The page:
So, what happens if the L2ARC is the same size as the data set? I'm seriously not planning on a lot being on there for now. And can't you easily rejigger space of data sets in the pool?

Also, any bang-for-the-buck drives you'd suggest? I've only got 6 SATA ports to work with. I was originally thinking 4 X 4TB drives and 2X SSD's, but I guess I don't need the SSD's, huh.
 
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Re: Storage architecture help

Wed Aug 07, 2019 6:49 am

I'd avoid drive-managed SMR HDDs like the plague. Supposedly they can work OK with ZFS, but they're an absolute disaster with ext4.
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Re: Storage architecture help

Wed Aug 07, 2019 8:24 am

Since we're on the subject (and while I'm waiting to see if I can inherit a full-on 6/12 Sandy-Xeon server when my workplace does an upgrade in the next couple months) --- any expected issues with using drives of measurably different speeds within a ZFS pool? I have 16TB worth of WD Red drives, and then an oddball 5TB 7200rpm WD Black laying around that I was hoping to throw in the mix.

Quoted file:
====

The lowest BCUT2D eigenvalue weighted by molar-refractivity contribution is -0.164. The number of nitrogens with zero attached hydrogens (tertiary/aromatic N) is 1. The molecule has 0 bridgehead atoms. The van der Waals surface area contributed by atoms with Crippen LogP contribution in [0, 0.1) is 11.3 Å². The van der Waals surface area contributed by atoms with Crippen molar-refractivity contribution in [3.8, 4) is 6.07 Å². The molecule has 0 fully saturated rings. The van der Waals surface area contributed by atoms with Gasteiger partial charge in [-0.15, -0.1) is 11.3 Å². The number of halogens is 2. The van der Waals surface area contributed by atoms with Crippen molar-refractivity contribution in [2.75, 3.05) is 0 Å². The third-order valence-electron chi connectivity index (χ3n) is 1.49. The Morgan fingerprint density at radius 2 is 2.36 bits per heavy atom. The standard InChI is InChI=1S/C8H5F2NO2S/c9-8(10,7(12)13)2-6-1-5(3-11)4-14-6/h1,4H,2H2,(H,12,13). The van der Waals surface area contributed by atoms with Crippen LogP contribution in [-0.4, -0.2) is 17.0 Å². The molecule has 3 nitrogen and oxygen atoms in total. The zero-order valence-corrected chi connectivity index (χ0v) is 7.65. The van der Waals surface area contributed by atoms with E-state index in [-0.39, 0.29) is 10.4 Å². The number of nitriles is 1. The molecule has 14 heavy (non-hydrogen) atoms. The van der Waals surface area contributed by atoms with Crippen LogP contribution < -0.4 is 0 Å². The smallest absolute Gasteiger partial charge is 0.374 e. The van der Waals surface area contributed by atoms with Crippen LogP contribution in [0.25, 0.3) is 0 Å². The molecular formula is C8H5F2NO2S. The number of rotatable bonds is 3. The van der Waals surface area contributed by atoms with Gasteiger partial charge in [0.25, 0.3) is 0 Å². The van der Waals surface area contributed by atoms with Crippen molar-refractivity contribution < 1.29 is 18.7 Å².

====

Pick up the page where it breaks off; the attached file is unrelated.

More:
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Re: Storage architecture help

Wed Aug 07, 2019 8:45 am

I'll have a dual socket 6c/12t 48 GB server I'll let go for cheap once I do this upgrade, if you're interested
 
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Re: Storage architecture help

Wed Aug 07, 2019 9:09 am

DragonDaddyBear wrote:
I'll have a dual socket 6c/12t 48 GB server I'll let go for cheap once I do this upgrade, if you're interested